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In the 90s and early in the morning, a celebrity chef was someone who turned his kitchen skills (be it knife-making or just charm behind the counter) into food network shows, packed restaurants, bestselling cookbooks, merchandise, or a deal with someone you wanted -by the brand. Now they are someone who put their bestselling cookbook on a Netflix show or their YouTube show on a Hulu show or their popular YouTube show on spin-off YouTube shows or their blog on cookbooks or their Instagram popularity in transformed a TV show. or their Twitter gold mine into a Martha Stewart-like empire.
“The thing where people said chefs are rock stars is still true,” says Allen Salkin, author of Spicy Tell-All From scratch: Within the Food Network.
But just like you never had to be the best musician to top the music charts, you never had to be the best cook to be a celebrity chef. It was always more about personality than how well you can cook. Or how well you can interview other chefs or travel the world to eat exotic foods with other famous people.
That was the case in the 1960s when Julia Child demystified French cuisine. That was true when Emeril called “Bam” for the first time in the 90s. That was true when Guy Fieri started putting camera teams in the Aughts on greasy spoons. And it’s still true when Alison Roman answers questions about The Stew, whose face is masked by Instagram’s puppy ear filter. Or when David Chang travels to Morocco with Chrissy Teigen for a Netflix show and asks himself: “How the hell did she almost get from the SI swimsuit model to the modern Martha Stewart? It’s like crazy. “(Batter was called one of timeThe 100 Most Influential People of 2019 Named Pioneer in Food by Celebrity Chef Eric Ripert.)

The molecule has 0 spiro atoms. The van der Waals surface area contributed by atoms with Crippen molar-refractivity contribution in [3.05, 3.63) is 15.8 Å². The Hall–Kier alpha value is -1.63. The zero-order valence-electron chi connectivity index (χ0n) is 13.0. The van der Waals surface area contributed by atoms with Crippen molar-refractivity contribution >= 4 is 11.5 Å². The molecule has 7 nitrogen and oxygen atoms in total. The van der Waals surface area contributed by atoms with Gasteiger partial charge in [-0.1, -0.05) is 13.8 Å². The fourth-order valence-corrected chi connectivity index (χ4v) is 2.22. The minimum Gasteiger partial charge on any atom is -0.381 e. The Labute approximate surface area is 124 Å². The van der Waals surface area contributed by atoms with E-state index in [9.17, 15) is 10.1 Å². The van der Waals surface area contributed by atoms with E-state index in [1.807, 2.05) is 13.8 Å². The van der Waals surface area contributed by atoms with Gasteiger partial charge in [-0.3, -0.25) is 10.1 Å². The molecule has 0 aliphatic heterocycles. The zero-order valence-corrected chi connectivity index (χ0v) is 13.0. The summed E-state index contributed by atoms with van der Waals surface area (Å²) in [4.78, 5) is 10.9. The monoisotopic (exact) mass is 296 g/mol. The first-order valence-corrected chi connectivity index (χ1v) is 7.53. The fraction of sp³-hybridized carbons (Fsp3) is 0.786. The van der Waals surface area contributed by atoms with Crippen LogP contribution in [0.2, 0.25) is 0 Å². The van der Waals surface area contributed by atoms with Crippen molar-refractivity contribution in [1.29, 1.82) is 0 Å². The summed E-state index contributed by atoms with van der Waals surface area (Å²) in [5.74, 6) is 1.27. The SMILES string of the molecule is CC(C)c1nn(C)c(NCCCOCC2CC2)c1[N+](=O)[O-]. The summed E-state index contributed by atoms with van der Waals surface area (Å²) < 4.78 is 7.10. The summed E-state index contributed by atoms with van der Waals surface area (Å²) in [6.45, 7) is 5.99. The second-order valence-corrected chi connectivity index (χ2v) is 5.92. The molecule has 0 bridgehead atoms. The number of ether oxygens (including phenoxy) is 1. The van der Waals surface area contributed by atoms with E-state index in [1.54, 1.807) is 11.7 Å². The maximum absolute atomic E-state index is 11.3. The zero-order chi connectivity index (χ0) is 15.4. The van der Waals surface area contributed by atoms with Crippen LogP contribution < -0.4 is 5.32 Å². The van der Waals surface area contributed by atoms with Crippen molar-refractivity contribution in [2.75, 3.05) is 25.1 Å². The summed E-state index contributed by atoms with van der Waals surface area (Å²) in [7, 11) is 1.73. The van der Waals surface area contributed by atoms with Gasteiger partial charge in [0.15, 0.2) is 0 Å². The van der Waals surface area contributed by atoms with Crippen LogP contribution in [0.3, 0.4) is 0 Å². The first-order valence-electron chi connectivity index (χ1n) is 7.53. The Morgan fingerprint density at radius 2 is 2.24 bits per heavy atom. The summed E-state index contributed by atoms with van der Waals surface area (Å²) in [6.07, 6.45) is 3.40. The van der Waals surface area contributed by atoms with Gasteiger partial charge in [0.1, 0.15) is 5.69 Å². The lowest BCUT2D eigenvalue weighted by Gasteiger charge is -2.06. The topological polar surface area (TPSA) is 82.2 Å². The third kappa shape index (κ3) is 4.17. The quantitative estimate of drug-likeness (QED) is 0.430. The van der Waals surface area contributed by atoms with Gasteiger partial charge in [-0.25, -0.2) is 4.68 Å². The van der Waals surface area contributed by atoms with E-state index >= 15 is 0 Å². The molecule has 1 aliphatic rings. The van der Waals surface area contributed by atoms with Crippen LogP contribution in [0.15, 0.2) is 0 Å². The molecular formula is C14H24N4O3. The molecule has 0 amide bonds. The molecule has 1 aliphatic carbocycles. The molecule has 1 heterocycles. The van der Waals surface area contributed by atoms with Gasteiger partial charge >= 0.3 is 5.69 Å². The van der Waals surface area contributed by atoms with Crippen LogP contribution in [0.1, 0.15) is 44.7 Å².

“Even the word cook is complicated – some people define it as anyone with a culinary degree, others say you have to run a restaurant kitchen, others say you need both,” says Emma Laperruque, food editor at Food52, an influential food site. Nevertheless, there were home cooks who made the transition to the “celebrity chef”.
“Nowadays it can go in the opposite direction: a celebrity that turns into a culinary influence,” she adds.
Julia Child was not the only cook on public television, but she is certainly the best known. 1967, four years later The French cook Joyce Chen taught Americans how to make crepes and how to cook a goose. With the same set, she taught fine Chinese cuisine. But Joyce Chen cooks fizzled out after a season because it couldn’t get a sponsor. Chen, the first colored woman in a national cooking program, had to work with a vocal coach to soften her strong accent. Looking back at the short life of her show, media scholars and food historians find that she didn’t have the same “charisma” as Child and that xenophobia may have played a role. (Kind and Chen were friendly, and Kind often ate at Chen’s Cambridge restaurant.)
PBS has been a major source of television cooking for Americans for decades. But PBS’s business was very different from later iterations of TV chefs. PBS offered cooking programs as a public service. The Food Network, launched in 1993, was founded to make money and sell celebrities.